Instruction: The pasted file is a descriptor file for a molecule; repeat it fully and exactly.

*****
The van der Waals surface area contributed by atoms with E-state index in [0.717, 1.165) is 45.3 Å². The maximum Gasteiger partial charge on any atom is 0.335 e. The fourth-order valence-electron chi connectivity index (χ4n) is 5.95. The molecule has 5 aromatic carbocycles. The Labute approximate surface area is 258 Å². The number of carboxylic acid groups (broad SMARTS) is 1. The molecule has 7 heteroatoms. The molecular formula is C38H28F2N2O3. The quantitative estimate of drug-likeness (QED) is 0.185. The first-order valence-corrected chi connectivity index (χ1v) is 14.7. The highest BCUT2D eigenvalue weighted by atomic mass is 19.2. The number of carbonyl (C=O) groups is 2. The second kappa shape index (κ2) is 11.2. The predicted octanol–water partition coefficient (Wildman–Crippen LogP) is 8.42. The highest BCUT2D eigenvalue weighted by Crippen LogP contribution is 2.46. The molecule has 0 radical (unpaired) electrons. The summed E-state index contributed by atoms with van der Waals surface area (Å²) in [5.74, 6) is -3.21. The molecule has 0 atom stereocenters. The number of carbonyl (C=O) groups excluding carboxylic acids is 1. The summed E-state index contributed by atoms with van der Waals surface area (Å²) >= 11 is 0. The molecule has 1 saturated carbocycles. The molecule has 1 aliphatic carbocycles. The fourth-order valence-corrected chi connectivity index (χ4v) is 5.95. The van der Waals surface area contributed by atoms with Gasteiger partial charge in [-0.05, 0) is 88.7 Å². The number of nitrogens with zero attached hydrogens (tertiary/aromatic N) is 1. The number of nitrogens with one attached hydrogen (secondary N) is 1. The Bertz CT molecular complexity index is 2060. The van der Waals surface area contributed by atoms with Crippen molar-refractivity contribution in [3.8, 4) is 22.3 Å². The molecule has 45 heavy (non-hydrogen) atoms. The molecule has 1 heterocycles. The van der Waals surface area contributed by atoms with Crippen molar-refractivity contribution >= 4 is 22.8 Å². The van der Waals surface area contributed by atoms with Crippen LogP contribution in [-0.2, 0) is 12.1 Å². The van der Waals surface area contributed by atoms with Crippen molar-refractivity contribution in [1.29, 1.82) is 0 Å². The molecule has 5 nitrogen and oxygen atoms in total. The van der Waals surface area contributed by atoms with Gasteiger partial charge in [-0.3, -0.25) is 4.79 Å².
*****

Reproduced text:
The van der Waals surface area contributed by atoms with E-state index in [0.717, 1.165) is 45.3 Å². The maximum Gasteiger partial charge on any atom is 0.335 e. The fourth-order valence-electron chi connectivity index (χ4n) is 5.95. The molecule has 5 aromatic carbocycles. The Labute approximate surface area is 258 Å². The number of carboxylic acid groups (broad SMARTS) is 1. The molecule has 7 heteroatoms. The molecular formula is C38H28F2N2O3. The quantitative estimate of drug-likeness (QED) is 0.185. The first-order valence-corrected chi connectivity index (χ1v) is 14.7. The highest BCUT2D eigenvalue weighted by atomic mass is 19.2. The number of carbonyl (C=O) groups is 2. The second kappa shape index (κ2) is 11.2. The predicted octanol–water partition coefficient (Wildman–Crippen LogP) is 8.42. The highest BCUT2D eigenvalue weighted by Crippen LogP contribution is 2.46. The molecule has 0 radical (unpaired) electrons. The summed E-state index contributed by atoms with van der Waals surface area (Å²) in [5.74, 6) is -3.21. The molecule has 0 atom stereocenters. The number of carbonyl (C=O) groups excluding carboxylic acids is 1. The summed E-state index contributed by atoms with van der Waals surface area (Å²) >= 11 is 0. The molecule has 1 saturated carbocycles. The molecule has 1 aliphatic carbocycles. The fourth-order valence-corrected chi connectivity index (χ4v) is 5.95. The van der Waals surface area contributed by atoms with Gasteiger partial charge in [-0.05, 0) is 88.7 Å². The number of nitrogens with zero attached hydrogens (tertiary/aromatic N) is 1. The number of nitrogens with one attached hydrogen (secondary N) is 1. The Bertz CT molecular complexity index is 2060. The van der Waals surface area contributed by atoms with Crippen molar-refractivity contribution in [3.8, 4) is 22.3 Å². The molecule has 45 heavy (non-hydrogen) atoms. The molecule has 1 heterocycles. The van der Waals surface area contributed by atoms with Crippen molar-refractivity contribution >= 4 is 22.8 Å². The van der Waals surface area contributed by atoms with Crippen LogP contribution in [-0.2, 0) is 12.1 Å². The van der Waals surface area contributed by atoms with Crippen molar-refractivity contribution in [1.29, 1.82) is 0 Å². The molecule has 5 nitrogen and oxygen atoms in total. The van der Waals surface area contributed by atoms with Gasteiger partial charge in [-0.3, -0.25) is 4.79 Å².